You will be assimilated
29 August 2014 03:22 (South Africa)
Politics

Libyan crisis: Obama's difficult moment

  • J Brooks Spector
  • Politics
obama tough spot

As US President Barack Obama prepares to address his nation on Libya, his task is increasingly complicated. In one speech he needs to convince them US actions are wise and in US interests, and the rest of the world that the US actions are wise and in global interests. To make things more interesting, his GOP enemies are sharpening their claws. By J BROOKS SPECTOR.

But let’s go back into history to understand the realities of today. The well-known story is that Harry Truman put a sign on his desk in the Oval Office that read, simply, “The Buck Stops Here”. The man had a way with phrases, him being also known for having nailed it by saying, “If you want a friend in Washington, get a dog”. The man knew a thing or two about the exercise of power. Anyway, the buck stopped on his desk because after all was said and done, as president he had the final say – but he understood he had to live with the consequences.

When the North Koreans crossed the demilitarised zone in 1950, Truman had the UN act on the untested doctrine of collective security and then moved as many US troops and equipment as were available from the occupation army in Japan to Korea to try to repel the North Korean armies. With just a bit of luck, the US – quickly renamed UN forces – just managed to hold the Pusan perimeter in the south-eastern part of the Korean Peninsula, thereby setting up the table for General Douglas Macarthur’s gambler’s roll on the Incheon landing that turned the war around.

This was a new kind of war – there was no congressional declaration of war as the constitution had outlined things – and there was no assumption of an all-out war until final, total victory. Instead, Truman had argued that he had the inherent power to use the armed forces as commander in chief, pursuant to a dutifully confirmed treaty – the UN Charter. This kind of argument had been built into the American constitutional arrangement from the beginning as a way of keeping the president – or congress – from sliding over the edge into oligarchy or dictatorship.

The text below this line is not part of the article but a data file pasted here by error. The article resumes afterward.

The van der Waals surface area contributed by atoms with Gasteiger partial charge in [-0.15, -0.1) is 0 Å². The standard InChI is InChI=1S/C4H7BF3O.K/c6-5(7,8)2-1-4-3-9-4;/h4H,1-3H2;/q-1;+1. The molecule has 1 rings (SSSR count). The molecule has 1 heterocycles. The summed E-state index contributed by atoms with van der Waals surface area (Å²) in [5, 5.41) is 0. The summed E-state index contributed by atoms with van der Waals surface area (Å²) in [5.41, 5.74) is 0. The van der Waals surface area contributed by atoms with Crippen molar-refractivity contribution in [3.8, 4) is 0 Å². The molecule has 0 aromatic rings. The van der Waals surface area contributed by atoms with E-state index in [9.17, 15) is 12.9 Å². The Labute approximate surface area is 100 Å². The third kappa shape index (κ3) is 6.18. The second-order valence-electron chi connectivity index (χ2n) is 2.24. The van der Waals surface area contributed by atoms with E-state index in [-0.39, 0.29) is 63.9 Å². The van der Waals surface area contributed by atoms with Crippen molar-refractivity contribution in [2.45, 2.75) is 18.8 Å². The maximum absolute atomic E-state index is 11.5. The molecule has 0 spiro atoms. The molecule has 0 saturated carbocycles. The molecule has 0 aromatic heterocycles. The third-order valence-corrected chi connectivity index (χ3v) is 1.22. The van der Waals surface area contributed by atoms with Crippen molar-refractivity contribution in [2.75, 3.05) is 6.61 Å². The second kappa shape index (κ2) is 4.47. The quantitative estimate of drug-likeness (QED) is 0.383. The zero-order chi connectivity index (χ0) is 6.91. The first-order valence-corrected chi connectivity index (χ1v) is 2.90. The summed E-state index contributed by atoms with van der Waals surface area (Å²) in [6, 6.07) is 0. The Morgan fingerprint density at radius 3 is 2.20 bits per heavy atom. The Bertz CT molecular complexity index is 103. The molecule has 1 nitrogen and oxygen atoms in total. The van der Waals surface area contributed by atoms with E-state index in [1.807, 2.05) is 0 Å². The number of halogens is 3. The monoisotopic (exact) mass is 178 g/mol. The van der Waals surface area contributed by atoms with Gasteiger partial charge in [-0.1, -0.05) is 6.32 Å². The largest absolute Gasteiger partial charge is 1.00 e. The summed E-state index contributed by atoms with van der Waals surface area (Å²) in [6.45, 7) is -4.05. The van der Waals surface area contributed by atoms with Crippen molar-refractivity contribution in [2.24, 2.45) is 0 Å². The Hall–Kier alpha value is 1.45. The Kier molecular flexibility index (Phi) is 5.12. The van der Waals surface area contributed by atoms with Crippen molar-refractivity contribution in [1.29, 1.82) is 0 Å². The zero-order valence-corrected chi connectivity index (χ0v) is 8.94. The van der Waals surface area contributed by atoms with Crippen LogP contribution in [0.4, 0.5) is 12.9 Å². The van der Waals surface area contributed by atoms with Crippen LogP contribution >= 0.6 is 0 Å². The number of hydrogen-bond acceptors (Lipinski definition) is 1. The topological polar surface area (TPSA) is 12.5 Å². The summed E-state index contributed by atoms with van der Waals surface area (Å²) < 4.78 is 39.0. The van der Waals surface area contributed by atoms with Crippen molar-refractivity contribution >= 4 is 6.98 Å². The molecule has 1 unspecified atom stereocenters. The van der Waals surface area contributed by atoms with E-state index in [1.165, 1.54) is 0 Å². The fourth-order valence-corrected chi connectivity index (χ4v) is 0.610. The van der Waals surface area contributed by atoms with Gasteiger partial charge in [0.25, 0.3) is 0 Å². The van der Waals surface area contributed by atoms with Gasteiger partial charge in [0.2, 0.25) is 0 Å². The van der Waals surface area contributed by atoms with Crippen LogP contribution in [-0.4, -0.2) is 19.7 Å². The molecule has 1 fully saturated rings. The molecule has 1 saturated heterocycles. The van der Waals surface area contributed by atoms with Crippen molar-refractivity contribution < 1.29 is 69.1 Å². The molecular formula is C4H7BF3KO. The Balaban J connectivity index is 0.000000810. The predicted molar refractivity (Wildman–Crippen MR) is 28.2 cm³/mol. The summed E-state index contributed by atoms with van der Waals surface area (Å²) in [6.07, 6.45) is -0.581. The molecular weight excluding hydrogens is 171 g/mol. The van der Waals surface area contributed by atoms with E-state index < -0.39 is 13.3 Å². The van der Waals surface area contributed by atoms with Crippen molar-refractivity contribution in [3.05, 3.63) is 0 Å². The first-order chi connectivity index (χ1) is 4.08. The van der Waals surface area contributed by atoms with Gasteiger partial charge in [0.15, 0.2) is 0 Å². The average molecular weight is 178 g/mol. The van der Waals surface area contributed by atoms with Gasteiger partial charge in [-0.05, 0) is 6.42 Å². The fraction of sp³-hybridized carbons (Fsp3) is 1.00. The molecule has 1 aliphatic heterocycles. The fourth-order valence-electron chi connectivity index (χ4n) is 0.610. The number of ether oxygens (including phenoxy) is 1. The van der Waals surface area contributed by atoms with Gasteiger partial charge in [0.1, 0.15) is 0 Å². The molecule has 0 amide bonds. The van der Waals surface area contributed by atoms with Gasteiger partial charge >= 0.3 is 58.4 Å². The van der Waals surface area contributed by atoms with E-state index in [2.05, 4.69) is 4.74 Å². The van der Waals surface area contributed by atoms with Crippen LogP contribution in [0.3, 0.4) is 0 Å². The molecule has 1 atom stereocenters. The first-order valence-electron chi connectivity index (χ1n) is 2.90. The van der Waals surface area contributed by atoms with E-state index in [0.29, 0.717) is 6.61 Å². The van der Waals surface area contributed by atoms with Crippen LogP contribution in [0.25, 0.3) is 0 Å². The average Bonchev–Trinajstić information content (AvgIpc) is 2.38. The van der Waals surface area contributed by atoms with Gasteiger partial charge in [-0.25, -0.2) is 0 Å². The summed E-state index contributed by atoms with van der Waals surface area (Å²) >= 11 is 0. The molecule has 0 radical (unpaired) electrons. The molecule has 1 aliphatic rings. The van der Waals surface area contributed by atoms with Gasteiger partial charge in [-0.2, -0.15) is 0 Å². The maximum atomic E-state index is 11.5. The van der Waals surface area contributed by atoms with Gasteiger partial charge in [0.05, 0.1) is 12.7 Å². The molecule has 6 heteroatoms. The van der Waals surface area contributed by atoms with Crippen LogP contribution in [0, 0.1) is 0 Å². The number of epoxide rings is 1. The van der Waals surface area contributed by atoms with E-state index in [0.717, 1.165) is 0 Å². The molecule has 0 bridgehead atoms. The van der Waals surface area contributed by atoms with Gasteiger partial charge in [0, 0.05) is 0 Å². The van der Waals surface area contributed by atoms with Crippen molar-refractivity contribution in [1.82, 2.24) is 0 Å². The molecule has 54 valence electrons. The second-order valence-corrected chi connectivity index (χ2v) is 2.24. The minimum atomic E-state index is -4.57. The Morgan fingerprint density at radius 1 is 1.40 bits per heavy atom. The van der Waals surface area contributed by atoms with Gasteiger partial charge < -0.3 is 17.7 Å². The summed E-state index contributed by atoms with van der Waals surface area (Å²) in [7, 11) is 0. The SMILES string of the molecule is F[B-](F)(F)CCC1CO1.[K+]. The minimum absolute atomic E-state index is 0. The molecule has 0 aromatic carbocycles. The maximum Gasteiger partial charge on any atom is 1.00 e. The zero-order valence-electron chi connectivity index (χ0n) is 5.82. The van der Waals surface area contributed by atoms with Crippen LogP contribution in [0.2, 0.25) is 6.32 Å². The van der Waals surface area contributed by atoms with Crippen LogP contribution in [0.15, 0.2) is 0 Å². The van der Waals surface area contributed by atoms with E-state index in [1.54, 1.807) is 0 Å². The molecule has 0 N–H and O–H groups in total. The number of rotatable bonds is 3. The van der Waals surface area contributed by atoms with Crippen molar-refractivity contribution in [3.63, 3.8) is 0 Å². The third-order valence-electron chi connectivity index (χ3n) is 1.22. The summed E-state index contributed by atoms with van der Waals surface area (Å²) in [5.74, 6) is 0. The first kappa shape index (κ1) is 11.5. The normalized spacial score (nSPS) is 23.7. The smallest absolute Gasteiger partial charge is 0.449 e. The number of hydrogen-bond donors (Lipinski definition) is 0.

Until that moment, Congress declared war – the War of 1812 against Britain, the Spanish-American War, World War I and World War II – unless it was one of those very limited uses of the military as in various adventures in Central America and the Caribbean, or in quelling insurrections in The Philippines. But since the Second World War Congress hasn’t been called on to declare war, rather it has been asked to fund and support military actions carried out by every president since Roosevelt.

As a result, when these interventions went well – and quickly and cheaply – Congress tended to go along with a president, with the important exception of those Indochina wars that ran through the administrations of four presidents. By the time the Nixon administration was in its final death agonies, a Democratic Congress, thoroughly incensed by the duplicities of the executive branch, passed the War Powers Resolution in 1973 that was meant to enforce a position that military commitments can only run a limited time before the presidency had to come to Congress for a specific, formal vote of approval. Of course, presidents have argued that their constitutional role as military commander – there it is, right there in Article II of the constitution - can supersede such a mere congressional resolution, but, ultimately, they still had to come to Congress for the money to pay for such a commitment – that’s right there in Article I. As a result, presidents have, on the whole, found it wise and prudent to brief Congress, butter them up and earnestly solicit their support for their military adventures. As The New York Times defined it way back in the the tussles between the Reagan presidency and a thoroughly Democratic congress.